The Marconi Class submarine Leonardo da Vinci conducted 11 war patrols and sank 17 ships totaling 120,243 GRT. It was the most successful non-German Axis submarine in World War Two. Commanded by Italy’s most effective submarine ace, Gianfranco Gazzana Priaroggia, it sank in an intense depth charge attack on 24 May 1943.
Battle of the Atlantic
The Battle of the Atlantic was the most prolonged continuous running battle of the Second World War. Between 1939 and 1945, the Axis powers dispatched hundreds of submarines into the Atlantic in an attempt to strangle the flow of supplies and materials being sent to countries opposing the massive Axis onslaught that initiated the war. The primary recipient of these desperately needed supplies was Britain. At first, as a means to keep them in the war, latter to build up military strength for a cross channel invasion. If the Axis blockade was successful and England forced to capitulate, it would significantly hamper, if not outright eliminate the chances for an ultimate Allied victory.
The Kriegsmarine was by far the dominant participant in this critical fight for the Axis. They would send into battle some of the most advanced submarines of the time, guided by many of the greatest commanders in the history of underwater warfare. While the Mediterranean was the central area of battle for the Regia Marina, their submarines also patrolled the Atlantic to assist in the Axis cause.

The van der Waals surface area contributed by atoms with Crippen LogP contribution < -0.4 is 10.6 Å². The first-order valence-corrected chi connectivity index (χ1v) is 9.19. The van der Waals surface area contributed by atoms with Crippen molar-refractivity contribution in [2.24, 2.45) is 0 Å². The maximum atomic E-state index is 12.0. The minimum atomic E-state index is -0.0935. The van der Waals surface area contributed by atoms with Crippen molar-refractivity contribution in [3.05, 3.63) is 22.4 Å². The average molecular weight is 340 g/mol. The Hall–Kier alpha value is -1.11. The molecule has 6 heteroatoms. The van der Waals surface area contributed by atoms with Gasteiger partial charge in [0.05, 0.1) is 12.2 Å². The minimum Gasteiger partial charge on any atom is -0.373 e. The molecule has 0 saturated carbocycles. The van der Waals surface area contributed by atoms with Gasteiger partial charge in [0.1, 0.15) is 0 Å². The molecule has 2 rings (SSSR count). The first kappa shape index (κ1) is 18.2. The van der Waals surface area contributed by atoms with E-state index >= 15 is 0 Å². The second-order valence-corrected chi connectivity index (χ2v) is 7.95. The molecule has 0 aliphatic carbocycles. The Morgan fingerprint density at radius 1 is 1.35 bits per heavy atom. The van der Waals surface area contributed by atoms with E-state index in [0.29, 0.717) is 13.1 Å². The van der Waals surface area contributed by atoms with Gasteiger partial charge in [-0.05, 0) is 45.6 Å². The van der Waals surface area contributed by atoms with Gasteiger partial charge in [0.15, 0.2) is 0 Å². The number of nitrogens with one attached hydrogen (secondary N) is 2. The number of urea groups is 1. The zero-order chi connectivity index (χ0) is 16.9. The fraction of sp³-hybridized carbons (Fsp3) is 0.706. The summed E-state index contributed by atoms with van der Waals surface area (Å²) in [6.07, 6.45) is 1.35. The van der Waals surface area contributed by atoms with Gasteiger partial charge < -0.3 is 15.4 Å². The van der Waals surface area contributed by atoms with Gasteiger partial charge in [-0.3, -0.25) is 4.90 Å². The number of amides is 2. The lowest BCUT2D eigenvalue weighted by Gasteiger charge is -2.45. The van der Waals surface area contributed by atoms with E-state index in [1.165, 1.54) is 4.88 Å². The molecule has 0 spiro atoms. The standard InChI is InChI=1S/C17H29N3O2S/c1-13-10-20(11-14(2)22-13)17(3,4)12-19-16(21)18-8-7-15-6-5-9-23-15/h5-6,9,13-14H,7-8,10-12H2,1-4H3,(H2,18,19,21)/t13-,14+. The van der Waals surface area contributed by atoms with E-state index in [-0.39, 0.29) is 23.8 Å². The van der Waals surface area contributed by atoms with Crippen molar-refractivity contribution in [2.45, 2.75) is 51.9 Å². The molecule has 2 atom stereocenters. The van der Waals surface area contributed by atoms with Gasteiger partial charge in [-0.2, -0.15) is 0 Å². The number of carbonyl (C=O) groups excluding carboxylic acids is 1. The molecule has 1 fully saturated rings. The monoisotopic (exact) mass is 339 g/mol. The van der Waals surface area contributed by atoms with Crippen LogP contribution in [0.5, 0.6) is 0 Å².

During the three years of Italian participation in this epic struggle, Italy’s submarine crews fought with heart and courage during their war patrols on and below the waves of this immense battlefield. At the forefront of the Regia Marina’s submarine effort was the Leonardo da Vinci, the most lethal Italian hunter of Allied shipping throughout the entire Second World War.
Leonardo Da Vinci Submarine Specifications
This Marconi-class submarine first launched on 16 September 1939. She was 76.5m long and displaced 1465 tons fully loaded. She could reach a top speed of 17.8 knots on the surface, and 8.2 knots while submerged. The submarine armament consisted of (1) x 100 mm deck gun, (4) x 13.2 mm anti-aircraft guns, and (8) x 21″ torpedo tubes.